|LEAD Action News Volume
13 Number 3, May 2013, ISSN 1324-6011
Incorporating Lead Aware Times ( ISSN 1440-4966) and Lead Advisory Service News (ISSN 1440-0561)
The Journal of The LEAD (Lead Education and Abatement Design) Group Inc.
Editorial Team: Elizabeth O’Brien, Zac Gethin-Damon, Hitesh Lohani and Shristi Lohani
Health Risk Assessment of Villagers Who Live Near a Lead Mining Area: A Case Study of Klity Village, Kanchanaburi Province, Thailand
Southeast Asian J Trop Med Public Health. 2007 Jan;38(1):168-77.
By Jitrapun Pusapukdepob1, Pichan Sawangwong2, Chompusakdi Pulket3, Duangduen Satraphat4, Sastri Saowakontha5 and Suwanna Panutrakul6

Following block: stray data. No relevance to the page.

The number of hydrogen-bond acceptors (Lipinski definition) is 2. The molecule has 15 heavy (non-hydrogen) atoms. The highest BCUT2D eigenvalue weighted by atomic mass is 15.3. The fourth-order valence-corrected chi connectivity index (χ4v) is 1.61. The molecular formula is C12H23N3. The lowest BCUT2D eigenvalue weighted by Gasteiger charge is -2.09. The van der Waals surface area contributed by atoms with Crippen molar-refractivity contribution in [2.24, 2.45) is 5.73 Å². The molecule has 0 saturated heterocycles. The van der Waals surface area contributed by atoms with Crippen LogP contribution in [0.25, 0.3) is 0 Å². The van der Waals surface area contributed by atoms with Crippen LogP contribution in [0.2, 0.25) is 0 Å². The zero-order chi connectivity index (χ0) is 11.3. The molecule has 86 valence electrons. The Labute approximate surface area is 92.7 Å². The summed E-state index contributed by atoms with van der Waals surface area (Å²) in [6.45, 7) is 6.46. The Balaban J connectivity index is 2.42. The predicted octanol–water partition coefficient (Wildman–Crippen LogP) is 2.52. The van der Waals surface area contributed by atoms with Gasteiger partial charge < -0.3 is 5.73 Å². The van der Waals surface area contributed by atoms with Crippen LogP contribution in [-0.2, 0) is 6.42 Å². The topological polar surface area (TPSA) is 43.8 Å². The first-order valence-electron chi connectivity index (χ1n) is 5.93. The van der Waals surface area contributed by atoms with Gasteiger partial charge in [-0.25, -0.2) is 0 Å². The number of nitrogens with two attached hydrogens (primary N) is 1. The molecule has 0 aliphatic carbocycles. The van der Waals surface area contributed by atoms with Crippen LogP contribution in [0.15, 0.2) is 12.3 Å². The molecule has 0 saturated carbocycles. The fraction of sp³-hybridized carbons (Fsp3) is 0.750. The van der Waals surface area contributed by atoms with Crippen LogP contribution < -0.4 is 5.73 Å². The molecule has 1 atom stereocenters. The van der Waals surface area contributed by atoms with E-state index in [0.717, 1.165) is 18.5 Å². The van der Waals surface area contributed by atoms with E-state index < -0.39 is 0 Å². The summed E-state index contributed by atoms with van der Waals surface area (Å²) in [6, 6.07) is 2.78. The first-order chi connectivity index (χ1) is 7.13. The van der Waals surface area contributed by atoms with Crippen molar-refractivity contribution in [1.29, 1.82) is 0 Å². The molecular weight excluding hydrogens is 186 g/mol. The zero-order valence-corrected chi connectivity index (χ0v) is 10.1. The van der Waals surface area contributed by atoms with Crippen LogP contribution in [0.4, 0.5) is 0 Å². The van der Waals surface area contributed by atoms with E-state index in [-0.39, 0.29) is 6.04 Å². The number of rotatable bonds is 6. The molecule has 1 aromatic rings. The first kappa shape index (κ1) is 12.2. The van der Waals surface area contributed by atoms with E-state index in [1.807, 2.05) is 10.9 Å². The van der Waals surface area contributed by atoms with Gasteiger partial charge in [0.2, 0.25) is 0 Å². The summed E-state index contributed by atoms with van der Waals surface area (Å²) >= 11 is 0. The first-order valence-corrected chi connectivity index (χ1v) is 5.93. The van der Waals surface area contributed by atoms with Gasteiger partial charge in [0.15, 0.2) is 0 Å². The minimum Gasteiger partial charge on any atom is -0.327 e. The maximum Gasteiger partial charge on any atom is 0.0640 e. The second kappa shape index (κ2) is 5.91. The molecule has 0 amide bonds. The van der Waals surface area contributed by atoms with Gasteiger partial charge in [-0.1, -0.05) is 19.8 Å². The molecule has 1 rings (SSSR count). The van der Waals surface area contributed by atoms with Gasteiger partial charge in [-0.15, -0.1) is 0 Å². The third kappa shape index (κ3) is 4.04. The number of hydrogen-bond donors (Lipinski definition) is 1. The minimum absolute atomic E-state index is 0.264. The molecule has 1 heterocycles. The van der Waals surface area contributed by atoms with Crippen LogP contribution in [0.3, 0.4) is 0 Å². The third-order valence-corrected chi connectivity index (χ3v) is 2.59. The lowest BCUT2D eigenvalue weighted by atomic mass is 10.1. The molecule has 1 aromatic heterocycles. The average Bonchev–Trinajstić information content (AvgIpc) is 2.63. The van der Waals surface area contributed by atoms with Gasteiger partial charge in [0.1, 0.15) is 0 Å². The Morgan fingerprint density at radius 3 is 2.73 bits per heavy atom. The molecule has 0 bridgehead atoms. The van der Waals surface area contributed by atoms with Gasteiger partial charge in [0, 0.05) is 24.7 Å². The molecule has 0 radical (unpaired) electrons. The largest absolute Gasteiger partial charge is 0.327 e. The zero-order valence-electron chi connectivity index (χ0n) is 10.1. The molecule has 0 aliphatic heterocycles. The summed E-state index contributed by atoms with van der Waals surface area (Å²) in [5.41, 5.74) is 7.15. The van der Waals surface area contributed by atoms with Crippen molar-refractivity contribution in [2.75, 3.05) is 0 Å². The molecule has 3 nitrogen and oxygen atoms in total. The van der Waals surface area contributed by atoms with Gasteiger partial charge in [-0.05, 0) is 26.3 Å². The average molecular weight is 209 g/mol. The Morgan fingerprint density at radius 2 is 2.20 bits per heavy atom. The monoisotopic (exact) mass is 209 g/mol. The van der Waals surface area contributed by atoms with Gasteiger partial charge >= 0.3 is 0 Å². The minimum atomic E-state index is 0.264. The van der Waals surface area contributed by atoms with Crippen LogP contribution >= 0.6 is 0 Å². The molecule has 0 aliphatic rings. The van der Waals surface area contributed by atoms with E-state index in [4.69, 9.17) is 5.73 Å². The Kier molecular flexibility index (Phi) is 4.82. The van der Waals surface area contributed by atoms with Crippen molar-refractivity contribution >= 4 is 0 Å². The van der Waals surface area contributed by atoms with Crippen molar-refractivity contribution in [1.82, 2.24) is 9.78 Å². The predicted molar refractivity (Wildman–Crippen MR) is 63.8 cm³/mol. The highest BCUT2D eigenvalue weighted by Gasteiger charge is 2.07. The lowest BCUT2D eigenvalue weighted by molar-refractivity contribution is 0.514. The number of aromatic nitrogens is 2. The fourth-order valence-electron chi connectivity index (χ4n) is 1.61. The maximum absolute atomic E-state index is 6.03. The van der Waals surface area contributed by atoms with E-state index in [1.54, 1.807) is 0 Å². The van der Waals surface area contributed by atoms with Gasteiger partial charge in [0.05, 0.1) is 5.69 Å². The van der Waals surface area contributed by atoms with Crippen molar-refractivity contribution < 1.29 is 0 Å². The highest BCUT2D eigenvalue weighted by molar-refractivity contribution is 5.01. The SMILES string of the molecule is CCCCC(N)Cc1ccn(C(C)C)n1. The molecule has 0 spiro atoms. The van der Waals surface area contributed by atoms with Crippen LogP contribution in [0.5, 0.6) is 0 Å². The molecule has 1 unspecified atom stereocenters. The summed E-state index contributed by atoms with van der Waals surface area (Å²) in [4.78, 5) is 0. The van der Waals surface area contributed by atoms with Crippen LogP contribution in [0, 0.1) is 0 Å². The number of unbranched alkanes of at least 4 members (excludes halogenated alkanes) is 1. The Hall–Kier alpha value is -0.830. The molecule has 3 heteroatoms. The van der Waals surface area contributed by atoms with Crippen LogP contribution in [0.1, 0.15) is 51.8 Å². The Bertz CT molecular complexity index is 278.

Abstract. This was a cross-sectional study aimed at assessing environmental lead exposure and its association with blood lead levels, teeth lead levels and IQ of the inhabitants who live near lead mining in Kanchanaburi Province, Thailand. Two hundred fifteen villagers from 6 villages participated in this study. Exposed and non-exposed villagers were asked to perform IQ tests based on Raven’s Standard Progressive Matrices. Environmental, blood and tooth samples were collected and analyzed to determine an association with the IQ level. The results showed that soil, vegetables (mint, bitter gourd, Chinese watercress, basil and turmeric) and meat (fish and shellfish) had lead concentrations above the recommended standard. Each person in the exposed group had blood and tooth lead levels higher than 10 μg/dl and 10 μg/g, respectively. The mean IQ of the exposed group was 82.70 (p<0.05). The blood and tooth levels in the non-exposed group were lower than 10 μg/dl and 10 μg/g, respectively. The mean IQ scores in the non-exposed group was 96.14 (p<0.05). The health risk in the low IQ score exposed group was 5.6 times more than the non-exposed group (p<0.05). The IQ scores of the exposed group were significantly inversly associated with the blood lead and tooth lead levels (r = 0.397 and 0.129, respectively, p<0.05). The children in this study who were exposed to environmental lead had an accumulation of lead in their bodies. This resulted in a great impact on intellectual development. The results reveal that blood lead levels are the best predictor of lead exposure, and the tooth lead levels may provide epidemiological evidence for chronic toxicity. Populations with blood lead or tooth lead levels higher than normal limit should be treated with chelation therapy and health education.
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